The Moveon Effect

The Moveon Effect : The Unexpected Transformation of American Political Advocacy

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Description

The Internet is facilitating a generational transition within America's advocacy group system. New "netroots" political associations have arisen in the past decade and play an increasingly prominent role in citizen political mobilization. At the same time, the organizations that mediate citizen political engagement and sustained collective action are changing. They rely upon modified staff structures and work routines. They employ novel strategies and tactical repertoires. Rather than "organizing without organizations, " the new media environment has given rise to "organizing through different organizations." The MoveOn Effect provides a richly detailed analysis of this disruptive transformation. It highlights changes in membership and fundraising regimes - established industrial patterns of supporter interaction and revenue streams - that were pioneered by MoveOn.org and have spread broadly within the advocacy system. Through interviews, content analysis, and direct observation of the leading netroots organizations, the book offers fresh insights into 21st century political organizing. The book highlights important variations among the new organizations - including internet-mediated issue generalists like MoveOn, community blogs like DailyKos.com, and neo-federated groups like DemocracyforAmerica.com. It also explores a wider set of netroots infrastructure organizations that provide supporting services to membership-based advocacy associations. The rise of the political netroots has had a distinctly partisan character: conservatives have repeatedly tried and failed to build equivalents to the organizations and infrastructure of the progressive netroots. The MoveOn Effect investigates these efforts, as well as the late-forming Tea Party movement, and introduces the theory of Outparty Innovation Incentives as an explanation for the partisan adoption of political technology. Written by a political scientist who is also a longtime political organizer, The MoveOn Effect offers a widely-accessible account of the Internet's impact on American politics. Operating at the intersection of practitioner and academic knowledge-traditions, Karpf provides a reassessment of many longstanding claims about new media and citizen political engagement.

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Product details

  • Paperback | 256 pages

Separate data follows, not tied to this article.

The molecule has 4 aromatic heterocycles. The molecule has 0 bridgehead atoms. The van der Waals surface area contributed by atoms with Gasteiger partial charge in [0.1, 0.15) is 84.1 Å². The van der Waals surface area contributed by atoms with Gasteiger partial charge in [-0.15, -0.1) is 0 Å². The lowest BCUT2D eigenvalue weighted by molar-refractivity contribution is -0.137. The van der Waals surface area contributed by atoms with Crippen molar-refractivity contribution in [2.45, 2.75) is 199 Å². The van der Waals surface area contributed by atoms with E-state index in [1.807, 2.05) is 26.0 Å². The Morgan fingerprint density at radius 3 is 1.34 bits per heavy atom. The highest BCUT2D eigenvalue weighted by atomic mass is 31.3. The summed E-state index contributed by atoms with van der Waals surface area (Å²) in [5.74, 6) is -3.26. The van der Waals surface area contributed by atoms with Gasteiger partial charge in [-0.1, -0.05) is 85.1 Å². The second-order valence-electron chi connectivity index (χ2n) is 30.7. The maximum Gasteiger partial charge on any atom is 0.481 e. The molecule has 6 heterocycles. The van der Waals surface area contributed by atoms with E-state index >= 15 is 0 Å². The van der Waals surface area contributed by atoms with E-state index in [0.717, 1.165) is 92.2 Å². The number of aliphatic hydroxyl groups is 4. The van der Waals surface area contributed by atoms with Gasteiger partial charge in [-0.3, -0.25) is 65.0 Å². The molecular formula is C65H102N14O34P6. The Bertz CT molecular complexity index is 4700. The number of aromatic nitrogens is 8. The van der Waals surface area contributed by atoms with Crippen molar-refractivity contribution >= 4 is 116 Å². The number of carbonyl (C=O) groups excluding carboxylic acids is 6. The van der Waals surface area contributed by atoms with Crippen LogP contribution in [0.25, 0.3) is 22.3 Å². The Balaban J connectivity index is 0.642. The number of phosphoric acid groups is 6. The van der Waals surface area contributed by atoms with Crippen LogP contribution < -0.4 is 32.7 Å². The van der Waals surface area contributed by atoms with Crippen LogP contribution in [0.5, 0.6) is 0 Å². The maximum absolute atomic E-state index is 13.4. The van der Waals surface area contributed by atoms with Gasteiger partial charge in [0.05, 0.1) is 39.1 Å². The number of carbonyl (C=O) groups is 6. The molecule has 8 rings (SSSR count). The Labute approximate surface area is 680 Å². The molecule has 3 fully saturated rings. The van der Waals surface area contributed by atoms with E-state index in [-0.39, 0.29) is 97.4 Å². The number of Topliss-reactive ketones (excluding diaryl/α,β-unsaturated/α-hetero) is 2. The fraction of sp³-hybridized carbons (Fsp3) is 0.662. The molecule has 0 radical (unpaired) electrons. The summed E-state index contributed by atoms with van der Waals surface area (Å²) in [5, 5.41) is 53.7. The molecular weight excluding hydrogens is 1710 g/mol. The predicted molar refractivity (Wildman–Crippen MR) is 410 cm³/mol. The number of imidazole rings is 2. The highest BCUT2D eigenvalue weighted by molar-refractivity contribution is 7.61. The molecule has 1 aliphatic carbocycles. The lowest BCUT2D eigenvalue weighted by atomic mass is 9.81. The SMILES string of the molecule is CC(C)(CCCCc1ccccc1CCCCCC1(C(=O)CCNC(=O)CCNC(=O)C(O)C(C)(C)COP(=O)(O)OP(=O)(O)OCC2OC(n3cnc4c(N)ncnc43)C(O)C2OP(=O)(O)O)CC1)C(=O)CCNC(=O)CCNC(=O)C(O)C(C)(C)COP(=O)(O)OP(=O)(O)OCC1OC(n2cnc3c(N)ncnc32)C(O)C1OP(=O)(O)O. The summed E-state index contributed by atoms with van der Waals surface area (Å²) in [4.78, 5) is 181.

• 154.94 x 231.14 x 20.32mm | 340.19g
  • Oxford University Press Inc
  • New York, United States
  • English
  • black & white illustrations, black & white line drawings, black & white tables, figures
  • 0199898383
  • 9780199898381
  • 650,414

About David Karpf

Assistant Professor in the Rutgers University School of Communication and Information, as well as a Faculty Associate at the Eagleton Institute of Politics and a Visiting Fellow with the Yale Information Society Project

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Review quote

Amidst all the attention to social media, the transformation of political organization is still poorly understood. Drawing on his activist and academic experience, David Karpf not only claims - but demonstrates - that the real impact of the new media environment comes not through politics without organizations but from new forms of organization. This engagingly written book will tell both activists and academics how it is being done. Sidney Tarrow, Cornell University, author of Power in Movement David Karpf's deep understanding of his subject matter is evident on every page of this book: I ran MoveOn, and there are things in here even I didn't know about us. For anyone who wants to understand how new organizational models are changing the advocacy world and politics more generally, The MoveOn Effect is indispensable. Eli Pariser, Board President, MoveOn.org This book provides a thorough and insightful look at the organizational layer of political advocacy in the digital media age. Karpf dives deftly into the depths of online politics in a way that is informed theoretically as well as rich in the details of real political advocacy. He advances a number of new concepts and models for understanding contemporary politics. Bruce Bimber, Professor of Political Science and Communication, University of California-Santa Barbara One of the strengths of Karpf's pioneering work is undoubtedly fueled by his professional background. Because of his roots in both political advocacy and academia, Karpf offers a uniquely and richly nuanced account of the changing political organizations landscape, infused with a mix of practical and theoretical insights. The book is thus highly relevant not only to political scientists and pundits, but to grassroots political activists and Internet democracy advocates seeking to rally citizen support. In the face of the many divisive issues in contemporary society, The MoveOn Effect is no doubt a timely and valuable contribution to our understanding and practice of political organizing in the 21st century. International Journal of Interactive Communication Systems and Technologies Highly recommended. CHOICE

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Table of contents

Preface ; Chapter 1: The New Generation of Political Advocacy Groups ; Chapter 2: The MoveOn Effect: Disruptive Innovation in the Interest Group Ecology of American Politics ; Chapter 3: Political Blogs as Politcal Associations ; Chapter 4:

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